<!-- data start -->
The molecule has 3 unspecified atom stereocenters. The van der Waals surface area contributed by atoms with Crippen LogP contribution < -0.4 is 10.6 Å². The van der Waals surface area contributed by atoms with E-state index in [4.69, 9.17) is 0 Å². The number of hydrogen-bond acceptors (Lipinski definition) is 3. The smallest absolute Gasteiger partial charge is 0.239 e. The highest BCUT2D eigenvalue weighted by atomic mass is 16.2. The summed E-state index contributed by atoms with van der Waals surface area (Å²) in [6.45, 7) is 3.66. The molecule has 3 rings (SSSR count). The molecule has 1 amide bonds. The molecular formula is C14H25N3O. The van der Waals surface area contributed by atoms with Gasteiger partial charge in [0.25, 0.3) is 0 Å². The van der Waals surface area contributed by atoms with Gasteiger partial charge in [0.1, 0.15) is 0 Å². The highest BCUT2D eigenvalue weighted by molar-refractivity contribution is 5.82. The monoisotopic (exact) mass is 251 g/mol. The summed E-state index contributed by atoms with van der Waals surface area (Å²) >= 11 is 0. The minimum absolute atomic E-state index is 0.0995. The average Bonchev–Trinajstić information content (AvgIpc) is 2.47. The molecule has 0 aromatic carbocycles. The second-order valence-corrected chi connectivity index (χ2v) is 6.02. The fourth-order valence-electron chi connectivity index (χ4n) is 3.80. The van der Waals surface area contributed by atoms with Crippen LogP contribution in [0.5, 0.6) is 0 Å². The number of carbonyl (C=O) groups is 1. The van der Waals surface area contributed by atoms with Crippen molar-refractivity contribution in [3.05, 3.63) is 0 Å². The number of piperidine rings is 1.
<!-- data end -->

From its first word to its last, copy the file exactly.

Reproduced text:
The molecule has 3 unspecified atom stereocenters. The van der Waals surface area contributed by atoms with Crippen LogP contribution < -0.4 is 10.6 Å². The van der Waals surface area contributed by atoms with E-state index in [4.69, 9.17) is 0 Å². The number of hydrogen-bond acceptors (Lipinski definition) is 3. The smallest absolute Gasteiger partial charge is 0.239 e. The highest BCUT2D eigenvalue weighted by atomic mass is 16.2. The summed E-state index contributed by atoms with van der Waals surface area (Å²) in [6.45, 7) is 3.66. The molecule has 3 rings (SSSR count). The molecule has 1 amide bonds. The molecular formula is C14H25N3O. The van der Waals surface area contributed by atoms with Gasteiger partial charge in [0.25, 0.3) is 0 Å². The van der Waals surface area contributed by atoms with Gasteiger partial charge in [0.1, 0.15) is 0 Å². The highest BCUT2D eigenvalue weighted by molar-refractivity contribution is 5.82. The monoisotopic (exact) mass is 251 g/mol. The summed E-state index contributed by atoms with van der Waals surface area (Å²) >= 11 is 0. The minimum absolute atomic E-state index is 0.0995. The average Bonchev–Trinajstić information content (AvgIpc) is 2.47. The molecule has 0 aromatic carbocycles. The second-order valence-corrected chi connectivity index (χ2v) is 6.02. The fourth-order valence-electron chi connectivity index (χ4n) is 3.80. The van der Waals surface area contributed by atoms with Crippen LogP contribution in [0.5, 0.6) is 0 Å². The number of carbonyl (C=O) groups is 1. The van der Waals surface area contributed by atoms with Crippen molar-refractivity contribution in [3.05, 3.63) is 0 Å². The number of piperidine rings is 1.